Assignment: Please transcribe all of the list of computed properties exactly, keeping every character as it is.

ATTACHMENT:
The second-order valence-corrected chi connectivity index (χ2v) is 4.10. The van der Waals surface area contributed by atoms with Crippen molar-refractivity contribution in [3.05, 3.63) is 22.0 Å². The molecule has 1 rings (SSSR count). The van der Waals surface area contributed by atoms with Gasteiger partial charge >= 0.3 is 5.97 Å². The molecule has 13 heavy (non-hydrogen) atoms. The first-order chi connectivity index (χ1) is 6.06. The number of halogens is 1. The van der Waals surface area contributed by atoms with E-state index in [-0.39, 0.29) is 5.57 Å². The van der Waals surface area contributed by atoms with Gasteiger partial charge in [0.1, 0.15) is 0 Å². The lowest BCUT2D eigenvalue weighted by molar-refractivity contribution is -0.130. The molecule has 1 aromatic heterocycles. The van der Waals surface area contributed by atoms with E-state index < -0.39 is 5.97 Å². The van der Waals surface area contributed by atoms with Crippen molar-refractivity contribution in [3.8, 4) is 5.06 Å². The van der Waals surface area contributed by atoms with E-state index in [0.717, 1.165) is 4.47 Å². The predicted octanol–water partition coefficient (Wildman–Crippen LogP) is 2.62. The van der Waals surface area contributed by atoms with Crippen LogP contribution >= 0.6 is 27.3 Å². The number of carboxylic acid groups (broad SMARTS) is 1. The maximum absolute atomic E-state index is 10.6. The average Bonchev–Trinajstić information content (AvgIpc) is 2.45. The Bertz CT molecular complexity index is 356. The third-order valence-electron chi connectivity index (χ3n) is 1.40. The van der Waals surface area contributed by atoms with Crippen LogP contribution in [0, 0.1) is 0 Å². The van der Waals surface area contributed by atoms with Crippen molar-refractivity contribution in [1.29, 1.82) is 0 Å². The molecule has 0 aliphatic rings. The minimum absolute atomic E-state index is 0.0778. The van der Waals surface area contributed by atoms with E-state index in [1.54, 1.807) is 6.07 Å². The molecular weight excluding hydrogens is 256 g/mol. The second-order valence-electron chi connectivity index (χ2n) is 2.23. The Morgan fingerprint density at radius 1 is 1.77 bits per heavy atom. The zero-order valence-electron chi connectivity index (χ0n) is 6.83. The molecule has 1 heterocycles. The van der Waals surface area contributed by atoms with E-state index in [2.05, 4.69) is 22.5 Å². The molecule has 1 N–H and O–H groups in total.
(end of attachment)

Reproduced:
The second-order valence-corrected chi connectivity index (χ2v) is 4.10. The van der Waals surface area contributed by atoms with Crippen molar-refractivity contribution in [3.05, 3.63) is 22.0 Å². The molecule has 1 rings (SSSR count). The van der Waals surface area contributed by atoms with Gasteiger partial charge >= 0.3 is 5.97 Å². The molecule has 13 heavy (non-hydrogen) atoms. The first-order chi connectivity index (χ1) is 6.06. The number of halogens is 1. The van der Waals surface area contributed by atoms with E-state index in [-0.39, 0.29) is 5.57 Å². The van der Waals surface area contributed by atoms with Gasteiger partial charge in [0.1, 0.15) is 0 Å². The lowest BCUT2D eigenvalue weighted by molar-refractivity contribution is -0.130. The molecule has 1 aromatic heterocycles. The van der Waals surface area contributed by atoms with E-state index < -0.39 is 5.97 Å². The van der Waals surface area contributed by atoms with Crippen molar-refractivity contribution in [3.8, 4) is 5.06 Å². The van der Waals surface area contributed by atoms with E-state index in [0.717, 1.165) is 4.47 Å². The predicted octanol–water partition coefficient (Wildman–Crippen LogP) is 2.62. The van der Waals surface area contributed by atoms with Crippen LogP contribution >= 0.6 is 27.3 Å². The number of carboxylic acid groups (broad SMARTS) is 1. The maximum absolute atomic E-state index is 10.6. The average Bonchev–Trinajstić information content (AvgIpc) is 2.45. The Bertz CT molecular complexity index is 356. The third-order valence-electron chi connectivity index (χ3n) is 1.40. The van der Waals surface area contributed by atoms with Crippen LogP contribution in [0, 0.1) is 0 Å². The van der Waals surface area contributed by atoms with Crippen molar-refractivity contribution in [1.29, 1.82) is 0 Å². The molecule has 0 aliphatic rings. The minimum absolute atomic E-state index is 0.0778. The van der Waals surface area contributed by atoms with E-state index in [1.54, 1.807) is 6.07 Å². The molecular weight excluding hydrogens is 256 g/mol. The second-order valence-electron chi connectivity index (χ2n) is 2.23. The Morgan fingerprint density at radius 1 is 1.77 bits per heavy atom. The zero-order valence-electron chi connectivity index (χ0n) is 6.83. The molecule has 1 heterocycles. The van der Waals surface area contributed by atoms with E-state index in [2.05, 4.69) is 22.5 Å². The molecule has 1 N–H and O–H groups in total.